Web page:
I stood on my toes and pressed my forehead against his, my voice so quiet my lips hardly moved. “Then be a liar, Ravyn. Betray. Upturn the kingdom that would see you and me and Emory killed. The King keeps you close so he can control you. But you are the only one who can withstand his Scythe Card.”

I pulled back and looked him in the eyes. “It is not they who bring the reckoning, Ravyn. It is you. It is us.”

His chest rose and fell, his gaze locked with mine. For a moment I thought he might be angry, my words too direct—too hot-blooded. I was still learning to decipher emotions behind his well-guarded eyes.

But he wrapped his arms around me, pulling me against his chest in a hug so deep it blotted out Market Day entirely. He held me, resting his cheek against the crown of my head, his heart drumming against my ear. I inhaled him, leather and smoke and cedar, settling into his arms like a rabbit in its warm, safe den.

I had not fit into anyone’s arms like that since childhood. And even then, no one had ever held me so tightly—as if they needed me in their arms as much as I needed to be held. As if nothing else mattered but to hold one another.

As if we had all the time in the world.

A familiar voice ripped me from my comfort. “There she is,” it called, too loud, too bubbly. “With the Captain, like I told you.”

Ravyn exhaled into my hair. When he pulled away from me, all four of them stood before us, their eyes wide, curiosity and shock and disbelief all trapped behind icy blue irises.

My father, my stepmother, my half sisters.

My father, former Captain of the Destriers, clasped hands with his replacement, their palms bearing matching calluses from years of swordplay. He and Ravyn stood a head above my half sisters, Nerium, and me, shoulders broad. When their hands fell apart, my father’s eyes jumped to me.

He blinked, deep lines etching into his furrow. I squirmed beneath his gaze, our struggle on the forest road—the Nightmare’s strength, the look of fear in my father’s eyes—twisting my thoughts. But when I summoned enough courage to meet his gaze, I realized my father was not looking at me at all.

He was looking at my mother’s dress.

His shoulders slumped a moment. The muscles in his jaw flexed, as if he were forcing all his teeth together. And his eyes, brilliant blue, had gone glassy. At last, his gaze met mine. “Hello, Elspeth,” he said. “You look like your mother in that dress.”

Nerium shot me an icy look but swiftly corrected it to a reticent smile when she noticed the Captain of the Destriers staring daggers at her. I shifted next to Ravyn, our fingers grazing.

My half sisters glanced at one another, speaking a silent language only they knew. I did not miss the way they looked at Ravyn, their eyes wide and upturned, their pink lips slack.

Dimia turned to me, dragging Nya with her. When the twins linked their arms in mine, begging for a turn around the square, I did not have a ready excuse. I shot Ravyn a glance over my shoulder, but the twins were rapid in their steps, their voices in my ears so alike they harmonized.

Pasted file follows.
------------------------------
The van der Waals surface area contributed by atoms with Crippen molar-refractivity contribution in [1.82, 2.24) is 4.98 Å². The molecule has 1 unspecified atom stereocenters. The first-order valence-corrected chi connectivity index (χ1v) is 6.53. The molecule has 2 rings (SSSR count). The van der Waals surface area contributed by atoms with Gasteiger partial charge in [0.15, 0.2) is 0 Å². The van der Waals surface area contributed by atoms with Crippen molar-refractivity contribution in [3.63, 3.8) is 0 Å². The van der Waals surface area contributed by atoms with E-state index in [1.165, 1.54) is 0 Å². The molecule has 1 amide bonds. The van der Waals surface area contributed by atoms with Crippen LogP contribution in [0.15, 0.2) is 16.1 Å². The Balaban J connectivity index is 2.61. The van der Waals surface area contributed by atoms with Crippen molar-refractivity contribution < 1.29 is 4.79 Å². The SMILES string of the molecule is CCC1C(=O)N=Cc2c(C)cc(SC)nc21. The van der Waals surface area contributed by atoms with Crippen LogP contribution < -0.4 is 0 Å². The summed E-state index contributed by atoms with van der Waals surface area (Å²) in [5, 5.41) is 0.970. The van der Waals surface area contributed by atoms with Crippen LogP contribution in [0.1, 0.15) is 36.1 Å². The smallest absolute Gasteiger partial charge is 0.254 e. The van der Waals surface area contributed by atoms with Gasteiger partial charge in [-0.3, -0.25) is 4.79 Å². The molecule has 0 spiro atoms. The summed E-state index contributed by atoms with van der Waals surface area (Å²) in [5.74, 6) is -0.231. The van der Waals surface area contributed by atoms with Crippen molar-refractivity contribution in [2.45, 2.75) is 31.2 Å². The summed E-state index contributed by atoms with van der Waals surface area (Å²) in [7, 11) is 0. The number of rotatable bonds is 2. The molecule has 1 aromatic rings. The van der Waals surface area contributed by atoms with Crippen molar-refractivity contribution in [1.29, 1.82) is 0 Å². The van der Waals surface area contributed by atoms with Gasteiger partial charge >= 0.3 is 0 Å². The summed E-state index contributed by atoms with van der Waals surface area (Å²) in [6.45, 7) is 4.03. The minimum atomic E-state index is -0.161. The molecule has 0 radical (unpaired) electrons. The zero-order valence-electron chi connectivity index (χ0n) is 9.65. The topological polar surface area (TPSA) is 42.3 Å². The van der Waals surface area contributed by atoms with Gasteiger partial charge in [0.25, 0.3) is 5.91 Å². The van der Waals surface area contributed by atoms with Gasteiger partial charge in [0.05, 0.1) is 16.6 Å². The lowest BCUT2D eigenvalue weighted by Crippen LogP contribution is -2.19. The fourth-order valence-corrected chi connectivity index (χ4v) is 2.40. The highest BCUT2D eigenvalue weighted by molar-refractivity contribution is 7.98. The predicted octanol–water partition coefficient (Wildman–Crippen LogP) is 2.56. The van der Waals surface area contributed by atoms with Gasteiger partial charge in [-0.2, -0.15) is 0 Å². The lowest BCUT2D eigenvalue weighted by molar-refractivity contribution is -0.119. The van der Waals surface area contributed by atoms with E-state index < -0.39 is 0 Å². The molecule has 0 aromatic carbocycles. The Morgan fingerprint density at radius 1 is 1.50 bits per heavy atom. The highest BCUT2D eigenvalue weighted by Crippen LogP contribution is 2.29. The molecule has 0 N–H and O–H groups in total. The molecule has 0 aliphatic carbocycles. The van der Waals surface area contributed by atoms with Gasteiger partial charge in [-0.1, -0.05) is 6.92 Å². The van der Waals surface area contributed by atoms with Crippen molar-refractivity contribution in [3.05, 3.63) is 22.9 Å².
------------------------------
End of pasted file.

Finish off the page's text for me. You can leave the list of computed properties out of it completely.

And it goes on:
They marched me down Market Street, Blunder’s bustling crowd moving around us like a herd of colorful sheep. I felt anger without truly knowing why, steeling myself against the questions I knew were coming. And though they were young, ruled mostly by fancy, I held my half sisters at great length.

They were still Nerium’s daughters.

Dimia stopped us near the fountain. “Elspeth,” she said, her voice quick, loud. “You are courting Ravyn Yew.”

I looked away. “And?”

Nya blinked at me. She was not as soft as Dimia. She crossed her thin arms over her chest, her words sharp. “He’s Captain of the Destriers. He could have his men at our door in moments if he found out you had the fever as a girl.”

She sounded too much like her mother. I gave Nya an icy glare. “He isn’t going to do that.”

“Why wouldn’t he?”

A familiar red light danced along my periphery.

Dimia picked at her fingernails, her eyes bright, voice dreamy. “Perhaps because he likes her far too much to arrest her.” She put a hand to her heart. “How romantic.”

This is insufferable, the Nightmare muttered.

Beyond, the red light grew closer. “Not every story is a fairy tale, Dimia,” I said.

Nya’s eyes narrowed. “Then explain why he was embracing you.”

But I was already slipping away. When my half sisters shouted after me, I merely waved, trailing the tall man in black and the red light emanating from his pocket.

I reached Elm in several leaping steps. When I clung to his arm, he jumped, spilling half his goblet of wine onto the street.

The Prince looked down at me with wide green eyes. I found myself almost smiling. “I’ve a favor to ask,” I said, glancing back. “You’ll need your Card.”

A moment later, Nya and Dimia were giggling like maniacs, their blue eyes wide as they let out long, singsong giggles. “Such a beautiful day!” Nya gleamed, her smile so wide I could count every tooth.

“Let’s go find the wine cart,” Dimia twittered, offering Elm and me a swooping wave before skipping with her twin out of the square, the red ribbons of their masks flickering in the midday light.